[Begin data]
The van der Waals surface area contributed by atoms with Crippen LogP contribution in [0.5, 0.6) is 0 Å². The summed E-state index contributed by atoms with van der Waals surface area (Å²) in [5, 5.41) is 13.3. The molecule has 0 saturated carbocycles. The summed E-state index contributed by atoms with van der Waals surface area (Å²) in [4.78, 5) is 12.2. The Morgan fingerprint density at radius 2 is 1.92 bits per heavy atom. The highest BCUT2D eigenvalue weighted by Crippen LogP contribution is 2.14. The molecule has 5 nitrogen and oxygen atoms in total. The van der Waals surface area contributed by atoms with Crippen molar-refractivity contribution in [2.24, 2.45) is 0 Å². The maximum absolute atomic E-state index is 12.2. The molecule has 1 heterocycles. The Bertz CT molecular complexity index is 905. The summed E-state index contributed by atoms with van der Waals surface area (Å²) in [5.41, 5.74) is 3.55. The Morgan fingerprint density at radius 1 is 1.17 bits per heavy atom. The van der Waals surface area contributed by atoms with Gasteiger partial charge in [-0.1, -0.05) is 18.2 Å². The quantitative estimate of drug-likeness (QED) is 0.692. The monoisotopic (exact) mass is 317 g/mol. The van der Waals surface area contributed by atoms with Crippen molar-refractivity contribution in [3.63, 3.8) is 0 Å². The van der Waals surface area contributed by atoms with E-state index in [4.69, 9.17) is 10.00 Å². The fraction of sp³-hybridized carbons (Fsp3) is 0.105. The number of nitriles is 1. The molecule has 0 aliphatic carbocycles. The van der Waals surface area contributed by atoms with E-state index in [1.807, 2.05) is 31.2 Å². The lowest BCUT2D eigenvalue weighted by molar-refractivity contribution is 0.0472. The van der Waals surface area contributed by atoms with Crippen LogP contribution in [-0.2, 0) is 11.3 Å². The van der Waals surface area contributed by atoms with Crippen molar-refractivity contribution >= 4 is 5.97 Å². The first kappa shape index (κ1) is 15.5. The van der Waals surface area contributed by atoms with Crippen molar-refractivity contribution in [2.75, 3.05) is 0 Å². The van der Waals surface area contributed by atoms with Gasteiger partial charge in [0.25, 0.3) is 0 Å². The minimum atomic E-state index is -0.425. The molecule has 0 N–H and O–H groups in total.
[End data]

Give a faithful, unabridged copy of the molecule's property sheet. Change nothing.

The van der Waals surface area contributed by atoms with Crippen LogP contribution in [0.5, 0.6) is 0 Å². The summed E-state index contributed by atoms with van der Waals surface area (Å²) in [5, 5.41) is 13.3. The molecule has 0 saturated carbocycles. The summed E-state index contributed by atoms with van der Waals surface area (Å²) in [4.78, 5) is 12.2. The Morgan fingerprint density at radius 2 is 1.92 bits per heavy atom. The highest BCUT2D eigenvalue weighted by Crippen LogP contribution is 2.14. The molecule has 5 nitrogen and oxygen atoms in total. The van der Waals surface area contributed by atoms with Crippen molar-refractivity contribution in [2.24, 2.45) is 0 Å². The maximum absolute atomic E-state index is 12.2. The molecule has 1 heterocycles. The Bertz CT molecular complexity index is 905. The summed E-state index contributed by atoms with van der Waals surface area (Å²) in [5.41, 5.74) is 3.55. The Morgan fingerprint density at radius 1 is 1.17 bits per heavy atom. The van der Waals surface area contributed by atoms with Gasteiger partial charge in [-0.1, -0.05) is 18.2 Å². The quantitative estimate of drug-likeness (QED) is 0.692. The monoisotopic (exact) mass is 317 g/mol. The van der Waals surface area contributed by atoms with Crippen molar-refractivity contribution in [3.63, 3.8) is 0 Å². The van der Waals surface area contributed by atoms with E-state index in [4.69, 9.17) is 10.00 Å². The fraction of sp³-hybridized carbons (Fsp3) is 0.105. The number of nitriles is 1. The molecule has 0 aliphatic carbocycles. The van der Waals surface area contributed by atoms with E-state index in [1.807, 2.05) is 31.2 Å². The lowest BCUT2D eigenvalue weighted by molar-refractivity contribution is 0.0472. The van der Waals surface area contributed by atoms with Crippen LogP contribution in [-0.2, 0) is 11.3 Å². The van der Waals surface area contributed by atoms with Crippen molar-refractivity contribution >= 4 is 5.97 Å². The first kappa shape index (κ1) is 15.5. The van der Waals surface area contributed by atoms with Crippen molar-refractivity contribution in [2.75, 3.05) is 0 Å². The van der Waals surface area contributed by atoms with Gasteiger partial charge in [0.25, 0.3) is 0 Å². The minimum atomic E-state index is -0.425. The molecule has 0 N–H and O–H groups in total.